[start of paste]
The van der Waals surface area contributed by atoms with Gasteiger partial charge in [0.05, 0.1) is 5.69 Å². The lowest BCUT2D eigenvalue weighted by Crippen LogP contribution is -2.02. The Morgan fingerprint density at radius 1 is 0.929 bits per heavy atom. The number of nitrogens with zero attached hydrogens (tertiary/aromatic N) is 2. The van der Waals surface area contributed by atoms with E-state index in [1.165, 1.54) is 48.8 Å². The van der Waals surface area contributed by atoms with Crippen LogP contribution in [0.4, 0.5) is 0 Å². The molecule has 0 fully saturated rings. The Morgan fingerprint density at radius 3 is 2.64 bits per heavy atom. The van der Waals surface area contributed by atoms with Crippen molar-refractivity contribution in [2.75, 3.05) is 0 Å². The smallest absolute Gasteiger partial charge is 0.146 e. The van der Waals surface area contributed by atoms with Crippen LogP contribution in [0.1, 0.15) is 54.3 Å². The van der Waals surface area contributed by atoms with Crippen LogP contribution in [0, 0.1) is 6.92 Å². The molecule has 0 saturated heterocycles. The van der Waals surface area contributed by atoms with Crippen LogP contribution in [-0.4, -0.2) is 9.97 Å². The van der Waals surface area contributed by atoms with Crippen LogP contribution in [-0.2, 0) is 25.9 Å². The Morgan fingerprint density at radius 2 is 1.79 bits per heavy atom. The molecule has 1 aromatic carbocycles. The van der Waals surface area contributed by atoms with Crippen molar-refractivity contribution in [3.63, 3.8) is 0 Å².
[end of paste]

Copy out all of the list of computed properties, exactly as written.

The van der Waals surface area contributed by atoms with Gasteiger partial charge in [0.05, 0.1) is 5.69 Å². The lowest BCUT2D eigenvalue weighted by Crippen LogP contribution is -2.02. The Morgan fingerprint density at radius 1 is 0.929 bits per heavy atom. The number of nitrogens with zero attached hydrogens (tertiary/aromatic N) is 2. The van der Waals surface area contributed by atoms with E-state index in [1.165, 1.54) is 48.8 Å². The van der Waals surface area contributed by atoms with Crippen LogP contribution in [0.4, 0.5) is 0 Å². The molecule has 0 fully saturated rings. The Morgan fingerprint density at radius 3 is 2.64 bits per heavy atom. The van der Waals surface area contributed by atoms with Crippen molar-refractivity contribution in [2.75, 3.05) is 0 Å². The smallest absolute Gasteiger partial charge is 0.146 e. The van der Waals surface area contributed by atoms with Crippen LogP contribution in [0.1, 0.15) is 54.3 Å². The van der Waals surface area contributed by atoms with Crippen LogP contribution in [0, 0.1) is 6.92 Å². The molecule has 0 saturated heterocycles. The van der Waals surface area contributed by atoms with Crippen LogP contribution in [-0.4, -0.2) is 9.97 Å². The van der Waals surface area contributed by atoms with Crippen LogP contribution in [-0.2, 0) is 25.9 Å². The Morgan fingerprint density at radius 2 is 1.79 bits per heavy atom. The molecule has 1 aromatic carbocycles. The van der Waals surface area contributed by atoms with Crippen molar-refractivity contribution in [3.63, 3.8) is 0 Å².